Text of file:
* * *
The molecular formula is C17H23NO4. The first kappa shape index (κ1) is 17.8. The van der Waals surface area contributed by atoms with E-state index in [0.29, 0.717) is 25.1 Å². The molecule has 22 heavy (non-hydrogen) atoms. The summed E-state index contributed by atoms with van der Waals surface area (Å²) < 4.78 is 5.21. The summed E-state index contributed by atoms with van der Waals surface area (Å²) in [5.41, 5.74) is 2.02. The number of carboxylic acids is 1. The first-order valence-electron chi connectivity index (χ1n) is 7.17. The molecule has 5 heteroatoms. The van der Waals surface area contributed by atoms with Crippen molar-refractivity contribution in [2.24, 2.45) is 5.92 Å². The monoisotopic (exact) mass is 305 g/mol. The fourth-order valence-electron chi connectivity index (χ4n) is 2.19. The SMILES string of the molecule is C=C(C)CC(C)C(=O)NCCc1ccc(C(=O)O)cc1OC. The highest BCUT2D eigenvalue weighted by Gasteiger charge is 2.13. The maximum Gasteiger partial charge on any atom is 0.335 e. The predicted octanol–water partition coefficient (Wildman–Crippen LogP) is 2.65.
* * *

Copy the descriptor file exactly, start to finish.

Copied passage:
The molecular formula is C17H23NO4. The first kappa shape index (κ1) is 17.8. The van der Waals surface area contributed by atoms with E-state index in [0.29, 0.717) is 25.1 Å². The molecule has 22 heavy (non-hydrogen) atoms. The summed E-state index contributed by atoms with van der Waals surface area (Å²) < 4.78 is 5.21. The summed E-state index contributed by atoms with van der Waals surface area (Å²) in [5.41, 5.74) is 2.02. The number of carboxylic acids is 1. The first-order valence-electron chi connectivity index (χ1n) is 7.17. The molecule has 5 heteroatoms. The van der Waals surface area contributed by atoms with Crippen molar-refractivity contribution in [2.24, 2.45) is 5.92 Å². The monoisotopic (exact) mass is 305 g/mol. The fourth-order valence-electron chi connectivity index (χ4n) is 2.19. The SMILES string of the molecule is C=C(C)CC(C)C(=O)NCCc1ccc(C(=O)O)cc1OC. The highest BCUT2D eigenvalue weighted by Gasteiger charge is 2.13. The maximum Gasteiger partial charge on any atom is 0.335 e. The predicted octanol–water partition coefficient (Wildman–Crippen LogP) is 2.65.